When a cat’s eyes are watering, this is medically known as ‘epiphora’. Epiphora is a symptom of many conditions, rather than a disease. In a normal cat, tears are constantly produced in order to protect and lubricate the surface of the eye. They usually drain away through little holes in the corners of the eyelids. If the tears are overspilling down the face, this can signal either an overproduction of tears or a problem with drainage. A thick (mucous) discharge can also signal a problem. Eyes are very delicate structures, so you should never ignore weepy eyes. See your vet as soon as possible.
What symptoms are seen with watery eyes in cats?
The symptoms of eye problems will vary depending on the cause. Whilst watery eyes is a symptom, you may also notice:
- Excessive tears
- Pink staining on the fur under the eyes, caused by excess tears flowing down the face
- Green or gunky discharge from the eyes
- Bloodshot eyes
- Blinking more or squinting
- Holding the eye closed
- The third eyelid across the eye
- Cloudy eyes
- Rubbing the eyes with a paw or on the furniture
If you notice any of these symptoms, it’s time to book an appointment with your vet!
What causes watery eyes in cats?
Blocked tear ducts will cause the tears to overspill and flow down the face. This can happen in several conditions. For example in sinusitis, where the sinuses become inflamed and swollen, pressing on the duct. Epiphora is common in flat-faced breeds, since the shape of their face interferes with the tear duct.
Eye infections, or conjunctivitis, commonly cause watery eyes in cats. Conjunctivitis (inflammation of the conjunctiva) means the membrane covering the inside of the eyelids and the whites of the eye becomes red and swollen. This can be caused by bacteria or viruses.
Trauma to the eye, or a foreign body stuck in the eye, can also cause watering. Grass seeds or similar can easily become lodged underneath the eyelids. Sometimes eyelashes grow in the wrong place, on the inside of the eyelids, and act like a foreign body causing damage and infection. Foreign bodies are painful, so symptoms of pain would be seen alongside the watering.
An ulcer on the surface of the eye (a corneal ulcer) will cause watery eyes alongside pain, excessive blinking, redness and sometimes cloudiness. Corneal ulcers can be caused by trauma or infection.
Cat flu, caused by feline calicivirus or herpesvirus, is another common cause of watery eyes in cats. Sometimes watery eyes are the only symptom, but more often this is accompanied by sneezing and a discharge from the nose. Cats may also have a high temperature, become lethargic and go off their food.
Especially in the summer months, watery eyes in cats can be caused by allergies. This can be allergies to pollen, dust mites or food, amongst other things. Cats with allergies often have ongoing skin problems too, including excessive itchiness.
How do you treat watery eyes in cats?
Before starting treatment, your vet will need to make a diagnosis. They will start by performing a physical exam. This may include looking at the skin and mouth, as well as the eyes. They may need to put local anaesthetic drops in the eye to make the exam more comfortable. Coloured drops called fluorescein are often used to show up any damage or ulcers on the surface of the eye. They may also need to take swabs, to look for infection. Following this, further investigations may be needed, depending on the case.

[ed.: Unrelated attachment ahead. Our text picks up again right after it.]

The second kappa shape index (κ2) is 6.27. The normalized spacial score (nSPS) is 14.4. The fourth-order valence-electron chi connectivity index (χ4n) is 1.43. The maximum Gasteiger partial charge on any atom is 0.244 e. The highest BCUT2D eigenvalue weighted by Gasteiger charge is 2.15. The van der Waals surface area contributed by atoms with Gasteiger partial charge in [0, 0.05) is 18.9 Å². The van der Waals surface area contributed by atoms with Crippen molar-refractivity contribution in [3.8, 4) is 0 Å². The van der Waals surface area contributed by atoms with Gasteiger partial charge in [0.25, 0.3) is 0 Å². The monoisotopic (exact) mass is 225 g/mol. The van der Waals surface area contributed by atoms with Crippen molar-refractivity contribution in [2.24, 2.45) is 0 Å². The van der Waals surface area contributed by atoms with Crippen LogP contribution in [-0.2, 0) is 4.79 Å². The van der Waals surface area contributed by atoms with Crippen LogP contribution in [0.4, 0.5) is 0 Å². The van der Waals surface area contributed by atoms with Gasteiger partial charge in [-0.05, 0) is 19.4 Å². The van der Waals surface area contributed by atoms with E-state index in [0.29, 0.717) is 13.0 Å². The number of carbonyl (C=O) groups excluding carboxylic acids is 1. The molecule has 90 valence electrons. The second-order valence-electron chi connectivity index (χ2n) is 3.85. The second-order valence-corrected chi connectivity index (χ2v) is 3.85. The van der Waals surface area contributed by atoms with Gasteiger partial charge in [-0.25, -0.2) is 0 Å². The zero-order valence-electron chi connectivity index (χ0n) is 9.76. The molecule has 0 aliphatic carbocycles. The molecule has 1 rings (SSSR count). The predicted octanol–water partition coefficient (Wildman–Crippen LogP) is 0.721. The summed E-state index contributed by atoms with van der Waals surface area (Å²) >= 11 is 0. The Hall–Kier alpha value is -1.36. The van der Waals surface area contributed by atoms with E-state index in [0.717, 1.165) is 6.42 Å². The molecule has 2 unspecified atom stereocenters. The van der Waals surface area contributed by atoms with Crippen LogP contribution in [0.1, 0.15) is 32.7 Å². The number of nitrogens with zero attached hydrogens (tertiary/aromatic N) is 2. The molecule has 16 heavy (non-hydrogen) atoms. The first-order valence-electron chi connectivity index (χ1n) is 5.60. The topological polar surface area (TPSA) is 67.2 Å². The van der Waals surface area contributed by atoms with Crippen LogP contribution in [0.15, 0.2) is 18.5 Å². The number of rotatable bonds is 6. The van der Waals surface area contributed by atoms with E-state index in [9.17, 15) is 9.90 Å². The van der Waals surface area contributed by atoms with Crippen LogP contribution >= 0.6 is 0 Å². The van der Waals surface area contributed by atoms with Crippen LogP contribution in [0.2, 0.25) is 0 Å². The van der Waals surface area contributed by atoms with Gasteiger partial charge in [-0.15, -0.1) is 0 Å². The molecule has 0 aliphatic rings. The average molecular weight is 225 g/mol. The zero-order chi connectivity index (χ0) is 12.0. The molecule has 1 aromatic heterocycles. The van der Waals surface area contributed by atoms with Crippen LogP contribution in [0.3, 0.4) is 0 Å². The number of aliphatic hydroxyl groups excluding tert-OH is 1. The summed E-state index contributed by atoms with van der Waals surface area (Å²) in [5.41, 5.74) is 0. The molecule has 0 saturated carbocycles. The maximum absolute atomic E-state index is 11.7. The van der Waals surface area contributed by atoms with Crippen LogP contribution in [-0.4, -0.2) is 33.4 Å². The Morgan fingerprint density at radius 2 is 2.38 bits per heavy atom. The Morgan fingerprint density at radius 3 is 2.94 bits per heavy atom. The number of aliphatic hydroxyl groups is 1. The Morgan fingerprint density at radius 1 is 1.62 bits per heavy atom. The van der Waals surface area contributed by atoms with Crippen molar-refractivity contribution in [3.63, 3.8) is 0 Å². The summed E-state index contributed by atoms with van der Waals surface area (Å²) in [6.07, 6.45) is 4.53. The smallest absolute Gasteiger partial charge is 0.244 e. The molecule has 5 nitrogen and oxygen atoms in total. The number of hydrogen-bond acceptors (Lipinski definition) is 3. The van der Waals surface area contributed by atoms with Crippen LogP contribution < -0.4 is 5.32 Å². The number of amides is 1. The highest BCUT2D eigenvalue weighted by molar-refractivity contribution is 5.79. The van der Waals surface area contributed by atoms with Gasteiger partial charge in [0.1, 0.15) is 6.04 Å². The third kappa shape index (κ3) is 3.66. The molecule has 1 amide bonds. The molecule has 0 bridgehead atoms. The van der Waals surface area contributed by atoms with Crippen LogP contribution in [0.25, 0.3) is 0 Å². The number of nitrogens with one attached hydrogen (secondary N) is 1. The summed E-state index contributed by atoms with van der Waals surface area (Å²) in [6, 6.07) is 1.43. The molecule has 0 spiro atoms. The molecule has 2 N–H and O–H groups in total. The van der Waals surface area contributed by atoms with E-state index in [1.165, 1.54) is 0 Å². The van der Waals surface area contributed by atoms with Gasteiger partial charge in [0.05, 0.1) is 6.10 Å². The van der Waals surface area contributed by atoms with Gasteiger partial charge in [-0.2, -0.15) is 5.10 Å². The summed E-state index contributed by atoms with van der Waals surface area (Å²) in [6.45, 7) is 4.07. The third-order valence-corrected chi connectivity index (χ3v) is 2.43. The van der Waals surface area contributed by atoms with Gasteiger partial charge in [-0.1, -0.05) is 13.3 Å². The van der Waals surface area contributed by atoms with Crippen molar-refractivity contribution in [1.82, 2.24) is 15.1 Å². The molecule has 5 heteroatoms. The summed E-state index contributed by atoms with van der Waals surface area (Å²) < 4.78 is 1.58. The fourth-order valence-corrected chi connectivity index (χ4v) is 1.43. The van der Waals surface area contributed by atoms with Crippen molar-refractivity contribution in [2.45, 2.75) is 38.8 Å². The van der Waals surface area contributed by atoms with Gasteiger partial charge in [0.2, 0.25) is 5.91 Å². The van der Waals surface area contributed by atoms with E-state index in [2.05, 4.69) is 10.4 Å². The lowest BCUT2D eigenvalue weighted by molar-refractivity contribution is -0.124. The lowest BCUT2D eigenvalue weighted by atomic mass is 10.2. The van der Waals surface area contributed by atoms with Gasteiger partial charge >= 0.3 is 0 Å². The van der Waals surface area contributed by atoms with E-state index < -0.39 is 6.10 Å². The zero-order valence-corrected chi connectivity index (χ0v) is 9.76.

The treatment will very much depend on the cause. Sometimes no treatment will be given, for example with epiphora in flat faced breeds. However, a management plan would be put in place, to prevent the excess tears causing a skin infection due to the ongoing moisture.
Bacterial infections can be treated with antibiotic drops into the eye. Viral infections can be a bit harder to treat. Antiviral medications are available in some circumstances, while other times it may be best to let the virus run its course. Only a vet can decide this!
There are various treatments used for eye ulcers, depending on the severity. These range from pain relief and antibiotic drops to bandage contact lenses and surgery. Your cat may need a sedation or anaesthetic to assess the eye and remove any foreign bodies.
If your cat has chronic (ongoing) watery eyes, it’s important to keep the skin on their face as clean and dry as possible, to prevent bacterial skin infections. Talk to your vet about how to manage your cat’s ongoing watery eyes.
If your cat’s eyes are watering, producing a mucous discharge, or appear red and sore, it’s important to book a check-up with their vet as soon as possible. Eye conditions can not only be painful, but they can also deteriorate rapidly and lead to permanent damage, including blindness. With eyes, it’s always better to be safe than sorry!
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Sarah-Jane Molier graduated in 2009 and has been enjoying life as a vet ever since. She currently works as Head Veterinarian in a small animal practice. Sarah-Jane particular enjoys internal medicine, alongside her managerial role. When not working in practice Sarah-Jane enjoys sharing her knowledge and helping pet parents by writing on a wide variety of animal health and medicine topics. In her spare time Sarah-Jane loves walking Nero (her rescue dog), gardening with her two young children and reading.